Months of policy errors undermining U.S. influence in Europe lie behind those summit-eve State Department leaks on new ''assurances'' for Mikhail Gorbachev about Germany.

Only hours before President Gorbachev stepped onto U.S. soil did President Bush and Secretary of State James A. Baker III correctly read what the signs long had been telling them. Moscow will not accept military membership in NATO by a unified Germany, as the United States has always assumed. What's more, the Kremlin will insist on complete military reciprocity with the United States in any final German settlement.

No matter how hard the two presidents try to paper over this seminal disagreement on the world's biggest political question, Gorbachev's demand for full equality has chilled the Americans. Add this to Baker's startling proposal limiting American troops outside Germany and Belgium to 30,000, and the United States will be in a military straitjacket on the continent. This overhangs a summit unlikely to reach final settlements on strategic arms, trade or the Baltics.

The wonder here is that respected professionals on Bush's National Security Council staff and in Baker's State Department did not see Gorbachev's runaway locomotive, warning flags flying, come tearing down the tracks at them. Gorbachev's German-policy aide, Nikolai Portugalov, told Hamburg's authoritative Die Welt on May 21 that his boss will demand ''the quick mutual withdrawal of all foreign troops {that is, American and Soviet} from German soil.''

Portugalov is at the core of Soviet decision-making on Germany. He said the West must understand the possibility that Moscow's 380,000 troops ''will stay {in East Germany} on an equal basis as long as a foreign Western military presence continues'' in West Germany. And NATO? ''Membership in NATO of a united Germany is absolutely unacceptable.''

Gorbachev himself told Time he is considering a way ''to synchronize the political and disarmament processes with the pace of German unification.'' In other words, Soviet and American troops would march out of Germany, one-for-one, as the price of reunification.

U.S. officials, spurred on by West Germany, have been insisting that this is only a Gorbachev bargaining tactic: overstating a demand to achieve something less. Bonn also suggests the"German politicians, not the United States, will control the U.S. troop presence." Soviets might accept a limited German partnership in NATO, political but not military as with France. In conversation with U.S. officials, Gorbachev has mentioned the French model. But a non-military role for Germany would eviscerate basic U.S. policy in Europe.

That is why Baker's eye-popping proposal for a ceiling of 30,000 on American troops outside NATO's ''central sector'' (Germany and Belgium) is so worrisome. Baker dropped the promise at the alliance's Ottawa meeting in February after clearing it with Gorbachev in Moscow. But the number was never discussed with the Joint Chiefs of Staff, never brainstormed by Pentagon civilian strategists and never given to NATO members before Ottawa.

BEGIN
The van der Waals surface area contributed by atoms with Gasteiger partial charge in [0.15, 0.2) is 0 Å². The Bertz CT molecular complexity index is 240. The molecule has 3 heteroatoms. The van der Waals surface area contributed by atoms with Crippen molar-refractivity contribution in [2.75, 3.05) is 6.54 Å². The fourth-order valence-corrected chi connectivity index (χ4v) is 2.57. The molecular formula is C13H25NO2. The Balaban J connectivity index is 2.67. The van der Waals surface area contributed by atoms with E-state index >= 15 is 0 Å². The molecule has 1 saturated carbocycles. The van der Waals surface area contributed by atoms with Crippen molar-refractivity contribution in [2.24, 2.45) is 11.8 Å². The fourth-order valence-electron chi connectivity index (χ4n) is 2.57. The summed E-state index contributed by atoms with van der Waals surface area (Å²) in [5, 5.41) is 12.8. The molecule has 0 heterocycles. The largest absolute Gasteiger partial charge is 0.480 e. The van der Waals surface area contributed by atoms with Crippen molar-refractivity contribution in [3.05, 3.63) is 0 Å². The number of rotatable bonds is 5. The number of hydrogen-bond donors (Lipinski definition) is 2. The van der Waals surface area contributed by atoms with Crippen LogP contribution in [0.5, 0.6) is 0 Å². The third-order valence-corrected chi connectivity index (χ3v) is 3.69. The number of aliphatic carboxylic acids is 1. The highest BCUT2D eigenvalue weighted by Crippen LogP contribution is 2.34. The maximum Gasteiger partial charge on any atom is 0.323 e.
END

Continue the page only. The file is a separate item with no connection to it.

For three months, the 30,000 limit has been under quiet attack by congressional leaders in closed-door White House meetings. They worry that it will cripple U.S. power if American troops are sent packing from Germany.

''That was a serious error,'' Sen. Sam Nunn, chairman of the Senate Armed Services Committee and the Democratic Party's arbiter on military strategy, told us. Nunn believes it ''inevitable'' that U.S. forces will be out of Germany within 10 years. He says Baker's ceiling of 30,000 in all the rest of Europe will not be enough to sustain the U.S. Navy's obligations in the Mediterranean or U.S. air bases scattered throughout non-German Europe. They are needed because military resurgence by the Soviet Union cannot be ruled out.

When Sen. Wyche Fowler (D-Ga.) asked Baker at a Senate Budget Committee hearing what would happen to the United States in Europe if American troops had to leave Germany, Baker ''got upset,'' one senator told us, and shot back: ''That's not going to happen.'' But his prediction is undermined by West German polls showing that 70 percent-plus want Americans out and by Gorbachev's linking Soviet withdrawals to U.S. withdrawals.

German politicians, not the United States, will control the U.S. troop presence. Administration officials who insist that Chancellor Helmut Kohl will never accept Gorbachev's demand cannot know for sure. These officials were distraught when word leaked of a secret trip to Moscow last week by Kohl's national security adviser, Horst Teltschik. It suggested possible German-Soviet convergence.

Four days at the summit cannot come close to finding definitive answers to the lethal German question under best of circumstances. In the actual case, Bush will be fortunate to hold his own.